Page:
Online Content Syndication
- Online Content Syndication: Overview
- Online Content Syndication: Facts and Information
- Online Content Syndication: Strategies and Solutions
- Online Content Syndication: References
Online Content Syndication: Overview
The Online Content Syndication tutorials and courses will introduce the concepts, theories, and applications of Online Content Syndication which you need to know.
What is the Online Content Syndication?
Online Content Syndication: Tutorials and Courses, SEO University
According to SEO Glossary and Dictionary, Online Content Syndication is a system or method in which online publishers republish articles, news items, press releases, blog posts, videos, or any other form of original material through various social media and Internet marketing channels.
Online Content Syndication: Facts and Information
Facts and Information about Online Content Marketing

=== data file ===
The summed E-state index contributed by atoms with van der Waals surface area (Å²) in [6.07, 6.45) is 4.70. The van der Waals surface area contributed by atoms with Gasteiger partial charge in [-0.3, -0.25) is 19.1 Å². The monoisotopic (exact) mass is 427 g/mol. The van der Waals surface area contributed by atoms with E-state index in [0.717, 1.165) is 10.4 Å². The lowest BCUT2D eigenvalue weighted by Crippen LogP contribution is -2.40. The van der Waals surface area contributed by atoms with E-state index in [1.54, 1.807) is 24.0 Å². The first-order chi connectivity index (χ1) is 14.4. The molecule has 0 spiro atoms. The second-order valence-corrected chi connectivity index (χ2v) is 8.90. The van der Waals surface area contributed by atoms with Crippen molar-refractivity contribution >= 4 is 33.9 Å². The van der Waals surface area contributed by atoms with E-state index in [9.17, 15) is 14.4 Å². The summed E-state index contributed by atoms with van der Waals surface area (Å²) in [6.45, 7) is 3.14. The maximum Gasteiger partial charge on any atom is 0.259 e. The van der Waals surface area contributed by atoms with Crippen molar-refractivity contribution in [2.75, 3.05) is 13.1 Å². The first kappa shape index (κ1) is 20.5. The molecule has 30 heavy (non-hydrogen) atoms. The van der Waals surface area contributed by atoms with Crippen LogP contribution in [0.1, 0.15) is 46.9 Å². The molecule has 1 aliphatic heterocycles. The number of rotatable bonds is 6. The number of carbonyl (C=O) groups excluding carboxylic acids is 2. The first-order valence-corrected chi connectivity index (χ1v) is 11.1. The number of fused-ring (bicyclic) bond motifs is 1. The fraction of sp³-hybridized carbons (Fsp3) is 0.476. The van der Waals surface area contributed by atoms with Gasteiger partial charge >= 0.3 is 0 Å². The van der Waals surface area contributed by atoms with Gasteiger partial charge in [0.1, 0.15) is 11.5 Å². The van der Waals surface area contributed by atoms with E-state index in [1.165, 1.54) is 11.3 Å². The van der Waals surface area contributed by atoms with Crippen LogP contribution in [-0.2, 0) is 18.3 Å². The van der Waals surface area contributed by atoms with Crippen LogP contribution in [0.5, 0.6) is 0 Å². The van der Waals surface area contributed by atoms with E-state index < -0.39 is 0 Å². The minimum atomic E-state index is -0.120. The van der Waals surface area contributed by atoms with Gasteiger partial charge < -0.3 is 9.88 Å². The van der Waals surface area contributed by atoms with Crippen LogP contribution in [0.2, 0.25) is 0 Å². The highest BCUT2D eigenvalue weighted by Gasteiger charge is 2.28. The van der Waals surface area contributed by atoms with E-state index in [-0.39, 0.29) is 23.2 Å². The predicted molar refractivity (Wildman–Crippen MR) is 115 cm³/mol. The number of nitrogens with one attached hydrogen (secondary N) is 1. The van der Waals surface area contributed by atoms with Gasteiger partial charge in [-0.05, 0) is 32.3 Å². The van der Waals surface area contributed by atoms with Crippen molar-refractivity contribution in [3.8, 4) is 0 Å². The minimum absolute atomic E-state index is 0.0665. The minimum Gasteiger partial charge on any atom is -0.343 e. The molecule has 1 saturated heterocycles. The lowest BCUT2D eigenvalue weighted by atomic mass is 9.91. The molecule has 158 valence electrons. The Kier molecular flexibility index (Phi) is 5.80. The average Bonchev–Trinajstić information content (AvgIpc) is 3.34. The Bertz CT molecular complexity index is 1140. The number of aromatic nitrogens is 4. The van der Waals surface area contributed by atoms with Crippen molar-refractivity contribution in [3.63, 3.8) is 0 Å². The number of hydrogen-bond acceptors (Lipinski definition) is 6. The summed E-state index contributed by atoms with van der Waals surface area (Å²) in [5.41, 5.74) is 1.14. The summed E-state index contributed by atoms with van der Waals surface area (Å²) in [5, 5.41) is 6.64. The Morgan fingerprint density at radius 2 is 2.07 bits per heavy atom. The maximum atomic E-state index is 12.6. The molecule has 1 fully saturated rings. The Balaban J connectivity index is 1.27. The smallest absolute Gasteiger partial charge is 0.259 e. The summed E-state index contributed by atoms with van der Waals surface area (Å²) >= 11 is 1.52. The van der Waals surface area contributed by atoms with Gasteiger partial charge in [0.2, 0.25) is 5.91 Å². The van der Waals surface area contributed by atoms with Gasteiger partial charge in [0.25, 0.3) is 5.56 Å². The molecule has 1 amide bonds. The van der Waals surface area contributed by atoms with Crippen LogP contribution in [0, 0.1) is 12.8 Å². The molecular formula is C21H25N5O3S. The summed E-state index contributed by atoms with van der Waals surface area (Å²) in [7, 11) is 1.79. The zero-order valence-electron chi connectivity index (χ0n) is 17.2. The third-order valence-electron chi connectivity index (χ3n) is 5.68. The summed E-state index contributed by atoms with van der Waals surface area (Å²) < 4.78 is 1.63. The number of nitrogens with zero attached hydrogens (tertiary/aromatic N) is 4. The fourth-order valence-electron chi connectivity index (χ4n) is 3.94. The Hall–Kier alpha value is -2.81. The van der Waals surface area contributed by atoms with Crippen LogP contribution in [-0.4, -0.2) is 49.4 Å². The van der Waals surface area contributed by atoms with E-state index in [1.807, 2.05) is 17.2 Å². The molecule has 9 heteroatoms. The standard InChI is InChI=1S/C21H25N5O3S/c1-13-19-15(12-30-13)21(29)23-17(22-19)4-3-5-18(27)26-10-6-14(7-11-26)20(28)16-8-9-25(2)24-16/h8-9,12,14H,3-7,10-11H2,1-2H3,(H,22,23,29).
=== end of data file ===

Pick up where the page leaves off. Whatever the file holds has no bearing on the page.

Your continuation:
Online content marketing is no longer a nice-to-have, it's a must-have. Online content marketing isn't merely a tactic, it's a strategy. From tiny, family businesses to multinational conglomerates, it's imperative that businesses create content and disseminate content through digital channels: websites, social media networks, blogs, video-sharing sites, newsletters, and more.
Facts and Information about Online Content Syndication
Online Content Syndication has been increasingly used as a way to syndicate online news content to websites, too as part of Search Engine Optimisation techniques. Adding news content not only lets websites target specific keywords and cost absolutely nothing, but also improve your search engine ranking considerably by the very nature of topic.
There are many online content syndication companies that specialize in providing the infrastructure for online content syndication, such as Zift Solutions and Webcollage.
Online Content Syndication: Strategies and Solutions